Tomorrow, Friday, Dec. 7, marks the 77th anniversary of the attack on Pearl Harbor, the catastrophic event that launched the United States in the World War II.
Pearl Harbor is a U.S. naval base near Honolulu, Hawaii and is located near the center of the Pacific Ocean, roughly 2,000 miles from the U.S. mainland and about 4,000 miles from Japan.
Just before 8 a.m. on Sunday, Dec. 7, 1941, Japanese fighter planes descended on the base and damaged or destroyed nearly 20 American naval vessels, including eight battleships, and over 300 airplanes. The attack left more than 2,400 Americans dead, including civilians, and another 1,000 people were wounded.
The next day, President Franklin D. Roosevelt asked Congress to declare war on Japan.
The attack on Pearl Harbor was a surprise, but Japan and the United States had been hostile toward one another for decades.
The United States viewed Japan has having a belligerent attitude toward China and in 1937, Japan declared war on China.
The United States responded by imposing a battery of economic sanctions and trade embargoes on Japan, but with little effect. Negotiations between the U.S. and Japan went nowhere and many believed that war was inevitable.
U.S. military leaders were not expecting an attack so close to home. As a result, the naval facilities at Pearl Harbor were relatively undefended. Almost the entire Pacific Fleet was moored around Ford Island in the harbor, and hundreds of airplanes were squeezed onto adjacent airfields.
A perfect target for the Japanese.
The Japanese believed that by wiping out the U.S. fleet at Pearl Harbor, the United States would be crippled militarily and unable to fight back against the Japanese aggression.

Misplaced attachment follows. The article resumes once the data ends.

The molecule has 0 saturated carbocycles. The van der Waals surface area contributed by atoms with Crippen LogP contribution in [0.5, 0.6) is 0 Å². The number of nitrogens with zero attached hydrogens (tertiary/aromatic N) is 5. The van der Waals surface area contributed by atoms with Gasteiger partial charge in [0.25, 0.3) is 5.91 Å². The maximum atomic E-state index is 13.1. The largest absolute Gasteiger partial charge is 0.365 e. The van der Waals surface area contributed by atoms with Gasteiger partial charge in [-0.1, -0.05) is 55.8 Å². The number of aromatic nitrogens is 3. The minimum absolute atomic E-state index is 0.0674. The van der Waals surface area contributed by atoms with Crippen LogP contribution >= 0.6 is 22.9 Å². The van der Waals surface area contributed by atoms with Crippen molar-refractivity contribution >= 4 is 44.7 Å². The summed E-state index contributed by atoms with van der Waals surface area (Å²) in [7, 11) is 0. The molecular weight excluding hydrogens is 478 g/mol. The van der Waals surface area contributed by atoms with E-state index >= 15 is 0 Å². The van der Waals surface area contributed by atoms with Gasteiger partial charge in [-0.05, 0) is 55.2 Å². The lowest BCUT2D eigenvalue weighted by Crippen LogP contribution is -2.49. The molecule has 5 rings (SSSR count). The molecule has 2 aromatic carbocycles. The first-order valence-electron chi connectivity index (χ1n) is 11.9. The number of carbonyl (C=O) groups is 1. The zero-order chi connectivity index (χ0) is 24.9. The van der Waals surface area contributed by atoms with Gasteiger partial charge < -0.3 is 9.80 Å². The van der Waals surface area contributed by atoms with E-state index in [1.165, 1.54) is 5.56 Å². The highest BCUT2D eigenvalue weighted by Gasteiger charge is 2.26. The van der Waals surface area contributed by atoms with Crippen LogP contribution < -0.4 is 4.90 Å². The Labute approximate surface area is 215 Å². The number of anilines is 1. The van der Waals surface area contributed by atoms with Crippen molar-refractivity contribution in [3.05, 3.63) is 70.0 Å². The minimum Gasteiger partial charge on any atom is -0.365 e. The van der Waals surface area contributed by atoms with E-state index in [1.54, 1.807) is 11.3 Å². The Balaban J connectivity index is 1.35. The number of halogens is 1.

However, the 1940s, battleships were no longer the most important naval vessel – aircraft carriers were, and as it happened, all of the Pacific Fleet’s carriers were away from the base on Dec. 7.
Just as importantly, the attack left the base’s vital onshore facilities such as oil storage depots, repair shops, shipyards and submarine docks intact. As a result, the U.S. Navy was able to rebound relatively quickly from the attack.
The next day, Roosevelt delivered his famous line before Congress: “Yesterday, December 7, 1941 – a date which will live in infamy – the United States of America was suddenly and deliberately attacked by naval and air forces of the Empire of Japan.”
The president asked for and received the OK from Congress to go to war against the Japanese.
There was one single vote against going to war against Japan. It came from U.S. Rep. Jeannette Rankin of Montana. Rankin was a pacifist who had also voted against the American entrance into World War I. “As a woman,” she said, “I can’t go to war, and I refuse to send anyone else.”
Three days after Congress approved FDR’s declaration of war against Japan, Italy and Germany – allies of Japan – declared war on the U.S., launching America into its four-year involvement in World War II.
Editor’s note: Information for the article comes from the History Channel website.